I'll try implementing some of your suggestions.
    What I meant by analyze is to come up with an equation that will show that
    it indeed oscillates.
    For example, what circuit analysis technique does the simulation program use
    to derive the equation for the waveform.
    I assume that what I'm looking for will involve kirchoff loops, locus root,
    small signal parameters etc....
    My problem is that when I read about locus root, it is all math and I don't
    know how to apply it to this simple circuit.
    When I read about hartley oscillators I usually see "freq =
    1/(2*pi*sqrt(LC)) which is a little simplistic.

    Thanks -Ira
     
  5. The simulation program does non-linear analysis, so it does not work with
    equations you would use for root locus with small signal parameters.
    Instead, it tracks the movement of charge at small steps in time, at each
    step iterating to get a solution which satisfies the equations describing
    each circuit component, including the equations for the non-linear
    transistor. If it was linear analysis, you would only see sinewaves.

    Again, I recommend Wes Haywards "Introduction to RF Design. He will present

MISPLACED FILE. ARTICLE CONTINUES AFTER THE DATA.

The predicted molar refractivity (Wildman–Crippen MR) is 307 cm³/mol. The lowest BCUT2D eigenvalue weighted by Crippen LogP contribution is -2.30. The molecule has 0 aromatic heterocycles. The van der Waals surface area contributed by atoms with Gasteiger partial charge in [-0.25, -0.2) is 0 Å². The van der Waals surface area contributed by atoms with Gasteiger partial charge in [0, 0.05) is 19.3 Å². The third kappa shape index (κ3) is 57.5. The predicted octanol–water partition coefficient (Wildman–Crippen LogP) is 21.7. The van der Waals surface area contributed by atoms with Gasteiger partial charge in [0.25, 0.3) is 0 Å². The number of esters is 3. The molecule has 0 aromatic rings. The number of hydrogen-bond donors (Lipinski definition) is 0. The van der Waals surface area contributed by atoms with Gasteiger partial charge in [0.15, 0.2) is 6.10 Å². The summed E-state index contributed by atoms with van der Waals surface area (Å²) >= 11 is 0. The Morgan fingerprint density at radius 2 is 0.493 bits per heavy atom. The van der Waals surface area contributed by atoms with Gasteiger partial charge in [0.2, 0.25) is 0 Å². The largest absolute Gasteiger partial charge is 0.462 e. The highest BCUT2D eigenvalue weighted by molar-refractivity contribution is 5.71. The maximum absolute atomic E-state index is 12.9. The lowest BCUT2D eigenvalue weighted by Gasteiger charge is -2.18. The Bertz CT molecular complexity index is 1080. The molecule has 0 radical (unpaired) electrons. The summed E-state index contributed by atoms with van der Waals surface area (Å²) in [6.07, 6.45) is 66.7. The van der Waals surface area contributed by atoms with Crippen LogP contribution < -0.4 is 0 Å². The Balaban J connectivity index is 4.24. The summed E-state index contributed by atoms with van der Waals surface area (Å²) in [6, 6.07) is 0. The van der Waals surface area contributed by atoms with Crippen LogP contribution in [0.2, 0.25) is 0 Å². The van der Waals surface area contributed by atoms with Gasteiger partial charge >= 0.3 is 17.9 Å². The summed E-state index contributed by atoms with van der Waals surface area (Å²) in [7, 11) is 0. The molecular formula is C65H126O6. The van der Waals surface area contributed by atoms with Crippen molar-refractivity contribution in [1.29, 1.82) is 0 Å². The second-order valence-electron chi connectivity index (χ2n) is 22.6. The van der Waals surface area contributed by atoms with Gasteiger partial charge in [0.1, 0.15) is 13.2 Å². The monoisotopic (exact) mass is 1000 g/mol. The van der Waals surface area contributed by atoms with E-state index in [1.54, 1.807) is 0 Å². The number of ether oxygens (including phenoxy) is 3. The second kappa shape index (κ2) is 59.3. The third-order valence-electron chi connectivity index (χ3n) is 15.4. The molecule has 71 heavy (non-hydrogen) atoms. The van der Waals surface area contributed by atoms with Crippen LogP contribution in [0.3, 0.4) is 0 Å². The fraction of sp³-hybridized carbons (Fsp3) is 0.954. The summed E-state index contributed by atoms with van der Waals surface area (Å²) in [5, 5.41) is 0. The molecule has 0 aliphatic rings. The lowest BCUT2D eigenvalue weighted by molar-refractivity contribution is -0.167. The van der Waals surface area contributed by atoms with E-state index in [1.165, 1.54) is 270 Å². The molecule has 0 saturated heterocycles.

you with equations, but also discusses the result you want to achieve. In
    the end, oscillator design means trading off many requirements, noise,
    amplitude, power, drift. It turns out that establishing that you have
    correct loop gain and phase is the easy part, at least below UHF. Haywood
    uses surprisingly simple transistor models which you will find give you a
    feel for the issues. He also has a Smith Chart design method for the higher
    frequencies. The book has a bit of everything, and will get you going in
    the RF world.

    If you want to, draw the hybrid pi model of the transistor, add the other
    components, then break the loop and calculate gain and phase around the
    loop. You will find this analysis in plenty of Uni library textbooks. It
    is useless for designing good oscillators at the 3 or 4 MHz where your